A&E departments record worst waiting-times figures since February 2015
9 January 2018, 10:36
Scotland's accident-and-emergency (A&E) departments have recorded the worst performance against a key waiting target since weekly reporting began.
The latest figures for the Christmas period - the seven days ending December 31 - show 78% of patients were seen and either admitted, transferred or discharged within four hours, well below the Scottish Government's 95% target.
The figure is the lowest since the weekly reporting of A&E performance began in February 2015 and compares to 92.5% in the comparable week the previous year.
A total of 1,156 patients spent more than eight hours in an emergency department while 272 waited for more than 12 hours.
The poorest-performing board was NHS Forth Valley, with the Forth Valley Royal Hospital recording 57.3% against the target.
The latest figures come as departments face increased pressures due to an upsurge in flu cases and patients with complex care needs, with recent figures showing flu rates in Scotland doubled in December.
The Scottish Ambulance Service reported an almost 40% increase in the number of calls on Hogmanay alone while NHS 24 received more than 45,000 calls in the four days over Christmas - almost double the number in the same period last year.
All those eligible for the flu vaccine are being urged to take up the offer to help ease the strain on services.
Dr Dan Beckett, Scottish representative of the Society for Acute Medicine, said: "Falls and slips as a result of the icy weather and public holidays have put pressure on hospitals and A&E departments, however flu has had a significant additional impact on most acute medical units this winter.
"We are seeing numbers of patients requiring admission to hospital at a scale we haven't seen for several years and patients who are frail, or have other medical conditions, are requiring several days in hospital before they are able to be discharged.
"While we do not want any delay to patient treatment, ensuring that patients with flu are admitted to, and cared for in the right place must always come first - the clinical needs of our patients is paramount.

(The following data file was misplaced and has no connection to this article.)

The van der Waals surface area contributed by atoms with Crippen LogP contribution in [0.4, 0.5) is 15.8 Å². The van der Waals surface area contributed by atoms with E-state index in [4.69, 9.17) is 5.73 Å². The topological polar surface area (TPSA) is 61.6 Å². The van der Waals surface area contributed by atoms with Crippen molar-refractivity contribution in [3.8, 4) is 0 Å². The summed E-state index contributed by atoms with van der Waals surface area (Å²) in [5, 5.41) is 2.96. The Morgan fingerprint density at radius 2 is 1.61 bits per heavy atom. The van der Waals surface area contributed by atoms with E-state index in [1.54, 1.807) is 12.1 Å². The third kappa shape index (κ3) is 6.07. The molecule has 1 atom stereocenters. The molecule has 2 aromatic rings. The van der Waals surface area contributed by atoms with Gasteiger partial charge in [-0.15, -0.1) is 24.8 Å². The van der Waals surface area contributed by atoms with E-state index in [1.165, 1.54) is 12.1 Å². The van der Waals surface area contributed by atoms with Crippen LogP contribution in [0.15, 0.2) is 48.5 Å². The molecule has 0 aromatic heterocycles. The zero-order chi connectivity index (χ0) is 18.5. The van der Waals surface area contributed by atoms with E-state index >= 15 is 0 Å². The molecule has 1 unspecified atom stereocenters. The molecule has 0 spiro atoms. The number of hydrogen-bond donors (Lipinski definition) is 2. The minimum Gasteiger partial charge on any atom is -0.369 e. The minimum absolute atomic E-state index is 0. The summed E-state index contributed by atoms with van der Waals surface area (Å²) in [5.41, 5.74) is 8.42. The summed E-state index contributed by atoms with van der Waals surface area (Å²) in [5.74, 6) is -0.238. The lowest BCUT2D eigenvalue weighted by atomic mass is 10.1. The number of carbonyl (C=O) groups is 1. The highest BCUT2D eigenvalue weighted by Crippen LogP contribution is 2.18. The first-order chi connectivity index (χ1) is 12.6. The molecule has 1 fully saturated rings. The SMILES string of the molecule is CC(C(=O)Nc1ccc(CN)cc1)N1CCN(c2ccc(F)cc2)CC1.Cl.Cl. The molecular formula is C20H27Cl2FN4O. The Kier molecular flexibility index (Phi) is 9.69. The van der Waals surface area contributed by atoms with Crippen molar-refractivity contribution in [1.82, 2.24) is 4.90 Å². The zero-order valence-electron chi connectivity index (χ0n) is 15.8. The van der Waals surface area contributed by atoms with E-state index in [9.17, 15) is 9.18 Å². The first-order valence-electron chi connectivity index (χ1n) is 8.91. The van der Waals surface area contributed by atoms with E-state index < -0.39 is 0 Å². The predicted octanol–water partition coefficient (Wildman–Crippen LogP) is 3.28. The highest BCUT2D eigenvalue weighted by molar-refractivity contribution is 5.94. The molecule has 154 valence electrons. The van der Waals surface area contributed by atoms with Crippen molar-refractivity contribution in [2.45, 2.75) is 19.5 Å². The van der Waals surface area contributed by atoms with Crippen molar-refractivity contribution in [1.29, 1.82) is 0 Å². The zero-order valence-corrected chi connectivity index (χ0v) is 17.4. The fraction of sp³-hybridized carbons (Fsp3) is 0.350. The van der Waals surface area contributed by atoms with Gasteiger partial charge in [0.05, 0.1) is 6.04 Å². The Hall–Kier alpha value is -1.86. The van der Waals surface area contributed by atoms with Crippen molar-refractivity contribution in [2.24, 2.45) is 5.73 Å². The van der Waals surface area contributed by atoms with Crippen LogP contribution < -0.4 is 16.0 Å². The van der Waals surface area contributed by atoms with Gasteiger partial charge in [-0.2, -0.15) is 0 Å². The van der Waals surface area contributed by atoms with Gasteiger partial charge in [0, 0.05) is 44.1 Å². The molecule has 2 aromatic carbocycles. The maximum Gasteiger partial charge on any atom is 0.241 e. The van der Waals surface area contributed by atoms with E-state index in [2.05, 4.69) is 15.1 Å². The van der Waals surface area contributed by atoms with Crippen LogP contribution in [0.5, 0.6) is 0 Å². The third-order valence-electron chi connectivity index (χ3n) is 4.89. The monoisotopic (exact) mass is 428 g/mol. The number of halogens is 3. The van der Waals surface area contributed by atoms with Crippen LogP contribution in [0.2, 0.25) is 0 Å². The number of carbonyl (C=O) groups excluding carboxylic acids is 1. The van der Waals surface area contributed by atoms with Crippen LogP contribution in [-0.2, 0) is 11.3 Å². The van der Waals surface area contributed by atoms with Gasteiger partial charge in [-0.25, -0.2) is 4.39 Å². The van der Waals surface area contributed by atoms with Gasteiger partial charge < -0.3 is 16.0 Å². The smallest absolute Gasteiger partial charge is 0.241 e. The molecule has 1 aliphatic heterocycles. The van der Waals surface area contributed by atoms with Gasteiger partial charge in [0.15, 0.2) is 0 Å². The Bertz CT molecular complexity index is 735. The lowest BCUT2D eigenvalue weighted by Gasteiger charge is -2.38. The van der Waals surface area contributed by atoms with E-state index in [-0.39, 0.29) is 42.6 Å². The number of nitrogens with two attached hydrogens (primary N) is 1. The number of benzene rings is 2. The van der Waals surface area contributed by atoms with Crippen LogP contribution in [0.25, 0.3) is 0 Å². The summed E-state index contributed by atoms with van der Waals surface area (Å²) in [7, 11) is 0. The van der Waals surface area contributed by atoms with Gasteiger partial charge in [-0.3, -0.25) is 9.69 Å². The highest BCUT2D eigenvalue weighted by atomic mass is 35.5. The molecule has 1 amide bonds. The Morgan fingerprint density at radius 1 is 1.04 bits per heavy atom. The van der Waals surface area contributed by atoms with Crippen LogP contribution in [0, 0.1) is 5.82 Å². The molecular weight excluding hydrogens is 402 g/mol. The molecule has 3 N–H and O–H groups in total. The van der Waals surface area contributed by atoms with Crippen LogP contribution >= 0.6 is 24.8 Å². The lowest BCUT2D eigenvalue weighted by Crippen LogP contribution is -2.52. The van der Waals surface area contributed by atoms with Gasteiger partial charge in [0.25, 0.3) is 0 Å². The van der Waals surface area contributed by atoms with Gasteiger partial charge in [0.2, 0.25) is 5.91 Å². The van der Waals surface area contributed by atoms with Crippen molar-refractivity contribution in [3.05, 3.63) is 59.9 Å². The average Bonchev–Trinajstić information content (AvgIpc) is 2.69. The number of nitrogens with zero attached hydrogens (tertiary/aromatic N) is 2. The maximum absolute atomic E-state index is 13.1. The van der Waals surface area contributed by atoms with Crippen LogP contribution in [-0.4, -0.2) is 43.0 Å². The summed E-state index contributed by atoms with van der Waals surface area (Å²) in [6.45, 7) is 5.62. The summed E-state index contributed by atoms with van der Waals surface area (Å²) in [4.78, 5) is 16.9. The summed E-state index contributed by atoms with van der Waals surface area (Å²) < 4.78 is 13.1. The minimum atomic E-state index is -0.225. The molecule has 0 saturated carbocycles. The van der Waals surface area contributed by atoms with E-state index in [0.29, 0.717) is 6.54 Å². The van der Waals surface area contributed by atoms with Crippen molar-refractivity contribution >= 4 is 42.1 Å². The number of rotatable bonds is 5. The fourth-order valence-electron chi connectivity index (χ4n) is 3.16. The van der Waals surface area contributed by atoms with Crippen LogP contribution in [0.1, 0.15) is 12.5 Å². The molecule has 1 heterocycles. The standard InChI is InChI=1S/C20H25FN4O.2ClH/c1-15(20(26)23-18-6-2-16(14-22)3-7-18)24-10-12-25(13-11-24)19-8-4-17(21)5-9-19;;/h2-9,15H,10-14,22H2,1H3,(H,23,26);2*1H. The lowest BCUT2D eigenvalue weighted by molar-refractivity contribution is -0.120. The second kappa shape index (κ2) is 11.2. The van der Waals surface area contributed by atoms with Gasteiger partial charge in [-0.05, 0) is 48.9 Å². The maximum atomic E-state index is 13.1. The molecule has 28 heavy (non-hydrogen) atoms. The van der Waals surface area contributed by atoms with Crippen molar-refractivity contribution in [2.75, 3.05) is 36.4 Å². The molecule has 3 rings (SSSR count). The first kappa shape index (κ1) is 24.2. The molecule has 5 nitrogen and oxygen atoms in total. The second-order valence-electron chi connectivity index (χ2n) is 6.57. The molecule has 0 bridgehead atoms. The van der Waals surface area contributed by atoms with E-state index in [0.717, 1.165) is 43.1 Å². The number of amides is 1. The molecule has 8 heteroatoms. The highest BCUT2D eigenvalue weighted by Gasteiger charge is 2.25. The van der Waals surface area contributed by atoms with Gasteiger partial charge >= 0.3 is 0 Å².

"Overall, clinicians in acute medical units across Scotland are working incredibly hard, with fantastic teamwork, to deliver high-quality care to our patients despite exceptional pressures."
Health Secretary Shona Robison thanked NHS staff and patients for their hard work and patience, and highlighted that Scotland's A&E departments were outperforming those across the rest of the UK.
She said: "I've heard an overwhelming number of reports from clinicians about how flu and respiratory illness, combined with other winter pressures and exceptional and sustained levels of demand, is changing the way they are treating patients arriving at A&E.
"It is crucial that patients with complex care needs and flu receive the right care, not simply the fastest.
"It will take some time for services to recover from the pressures being felt this winter and for the spikes in flu levels to subside - however we are working to provide support to boards wherever they might need it, alongside the £22.4 million investment the Scottish Government has already made available for winter contingencies, to ensure demand is appropriately managed."
NHS Forth Valley said it had been dealing with a "significant" increase in the number of patients with flu and other respiratory illnesses.
Medical director Andrew Murray said: "We are sorry that a number of patients have experienced longer waits during this busy period and we are doing everything possible to reduce delays.
"All patients attending the emergency department are assessed and those with more urgent or serious health issues continue to be given priority.
"Many patients attending the emergency department will also undergo tests and start treatment while they wait to admitted or discharged."
Scottish Conservative health spokesman Miles Briggs said the figures were "nothing short of a disgrace".
He said: "Just when you think the SNP's performance on this cannot get any worse, new statistics come out showing further regressions.
"The situation is so bad now that, in some health boards, barely half of A&E patients were seen on time."
Lib Dem MSP Alex Cole-Hamilton said: "NHS staff are working incredibly hard and health boards are having to take unprecedented measures to keep services afloat.
"Patients and staff will be hoping that these figures shatter the SNP government's complacency when it comes to tackling the challenges facing our health service."
Labour health spokesman Anas Sarwar said: "The A&E figures for the festive period are some of the worst in memory.
"No wonder Nicola Sturgeon felt the need to apologise, but it will be a hollow apology without meaningful action.
"That's why Labour is the only party to set up a workforce commission to tackle the staffing crisis in our NHS.
"The health service needs more than sticking-plaster solutions. It needs a plan for long term real change."